• GoDaddy’s vision is to radically shift the global economy toward small business by empowering people to easily start, confidently grow and successfully run their own ventures. We didn’t come to that vision by chance, but rather by identifying the intersection of technological and global economic opportunities — and Applied AI is at the heart of both.
    • Economically, we see a future where enterprise business becomes increasingly efficient by automating much of their workforce using AAI.

    • The tsunami of social change that will follow presents an incredible opportunity for those, like GoDaddy, who will help people transition from automatable roles into work that is non-susceptible to computerization
    • Non-creative jobs that don’t require a high level of social intelligence or complex manipulation (like a surgeon) will be highly susceptible to computerizaion.
    • We’re is beginning to help entrepreneurs wear fewer hats by using AAI to deliver hyper-personalized business insights that take the time and weight out of previously cripplingly daunting decisions.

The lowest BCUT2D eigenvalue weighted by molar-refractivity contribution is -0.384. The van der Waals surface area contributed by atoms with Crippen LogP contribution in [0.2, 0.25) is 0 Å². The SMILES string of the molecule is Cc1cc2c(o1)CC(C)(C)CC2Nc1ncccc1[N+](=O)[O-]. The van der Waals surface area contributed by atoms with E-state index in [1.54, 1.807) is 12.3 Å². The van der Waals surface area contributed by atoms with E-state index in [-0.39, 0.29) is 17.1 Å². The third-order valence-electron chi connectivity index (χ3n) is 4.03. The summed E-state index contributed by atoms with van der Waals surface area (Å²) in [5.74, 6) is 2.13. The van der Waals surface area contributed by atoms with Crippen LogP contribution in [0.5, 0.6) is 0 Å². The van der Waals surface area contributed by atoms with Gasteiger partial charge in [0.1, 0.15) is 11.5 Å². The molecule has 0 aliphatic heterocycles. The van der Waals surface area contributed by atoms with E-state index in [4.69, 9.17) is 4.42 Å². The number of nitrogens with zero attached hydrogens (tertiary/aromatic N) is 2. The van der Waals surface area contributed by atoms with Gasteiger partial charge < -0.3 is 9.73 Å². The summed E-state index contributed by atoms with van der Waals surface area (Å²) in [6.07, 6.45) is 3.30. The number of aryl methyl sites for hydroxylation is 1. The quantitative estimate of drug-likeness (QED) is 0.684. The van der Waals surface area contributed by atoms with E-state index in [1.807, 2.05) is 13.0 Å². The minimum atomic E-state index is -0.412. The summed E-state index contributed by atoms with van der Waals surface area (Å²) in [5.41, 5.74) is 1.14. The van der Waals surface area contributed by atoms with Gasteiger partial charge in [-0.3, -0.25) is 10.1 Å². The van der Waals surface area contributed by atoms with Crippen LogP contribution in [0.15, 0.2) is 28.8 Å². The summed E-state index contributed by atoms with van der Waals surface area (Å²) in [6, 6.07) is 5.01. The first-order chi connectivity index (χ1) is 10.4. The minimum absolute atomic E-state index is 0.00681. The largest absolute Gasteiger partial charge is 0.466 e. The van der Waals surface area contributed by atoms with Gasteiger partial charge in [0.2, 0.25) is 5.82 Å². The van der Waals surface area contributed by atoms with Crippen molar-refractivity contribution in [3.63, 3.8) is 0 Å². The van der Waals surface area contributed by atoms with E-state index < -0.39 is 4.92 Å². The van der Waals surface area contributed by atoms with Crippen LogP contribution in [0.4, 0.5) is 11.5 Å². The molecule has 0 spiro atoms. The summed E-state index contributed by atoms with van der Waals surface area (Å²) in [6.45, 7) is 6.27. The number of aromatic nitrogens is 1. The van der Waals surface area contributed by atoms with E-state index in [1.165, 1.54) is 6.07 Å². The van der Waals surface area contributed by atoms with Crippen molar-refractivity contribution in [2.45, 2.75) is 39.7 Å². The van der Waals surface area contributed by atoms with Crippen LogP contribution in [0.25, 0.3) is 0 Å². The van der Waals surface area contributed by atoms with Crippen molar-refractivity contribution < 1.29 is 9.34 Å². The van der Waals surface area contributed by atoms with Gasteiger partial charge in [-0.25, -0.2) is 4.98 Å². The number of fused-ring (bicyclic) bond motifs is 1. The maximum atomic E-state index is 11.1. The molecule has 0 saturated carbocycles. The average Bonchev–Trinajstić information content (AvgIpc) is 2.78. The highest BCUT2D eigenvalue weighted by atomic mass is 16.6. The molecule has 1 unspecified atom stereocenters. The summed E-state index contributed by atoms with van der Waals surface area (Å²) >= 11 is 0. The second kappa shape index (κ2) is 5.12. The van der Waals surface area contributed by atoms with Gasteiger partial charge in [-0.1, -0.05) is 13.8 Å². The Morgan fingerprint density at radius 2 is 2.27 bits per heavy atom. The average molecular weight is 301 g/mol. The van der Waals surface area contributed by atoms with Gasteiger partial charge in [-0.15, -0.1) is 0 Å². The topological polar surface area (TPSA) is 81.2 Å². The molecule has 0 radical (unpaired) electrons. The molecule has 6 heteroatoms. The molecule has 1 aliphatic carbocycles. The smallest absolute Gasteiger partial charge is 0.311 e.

• « How significant is the digital era? It’s the biggest technology transition in history, according to Cisco’s executive chairman—and requires a proportional response from companies. « 

    tags: cisco casestudies johnchambers digitaltransformation

    • As leaders, if you don’t transform and use this technology differently—if you don’t reinvent yourself, change your organization structure; if you don’t talk about speed of innovation—you’re going to get disrupted.
    • Probably 40 percent of enterprise customers around the world will not exist in a meaningful way ten years from now
    • So you’ve got technologies like cloud or mobility and cybersecurity and the Internet of Things that are very important. That’s actually the easy part.
    • The hard part is how do you change your organization structure? How do you change your culture to be able to think in terms of outcomes for your customers?
    • Today, you’re talking about digitization being an integral part of the fabric of a company’s business strategy or the way it interfaces its supply chain with its customers. Not enabled by technology—technology will become the company.
    • Focus more horizontally on how things work together as opposed to silos. If all you do is have a bunch of silos in your company that don’t really talk to each other, you’re going to get displaced by, perhaps, a small company that has just a CEO and a CIO and has $1 billion in sales
    • Yet we changed 41 percent of the client interface and execs because they were selling routers and switching technology, not business outcomes, architectures, and speed-to-market delivery.
    • And it caused us to change our top leadership. We changed probably 40 percent of our top leadership over the last two years.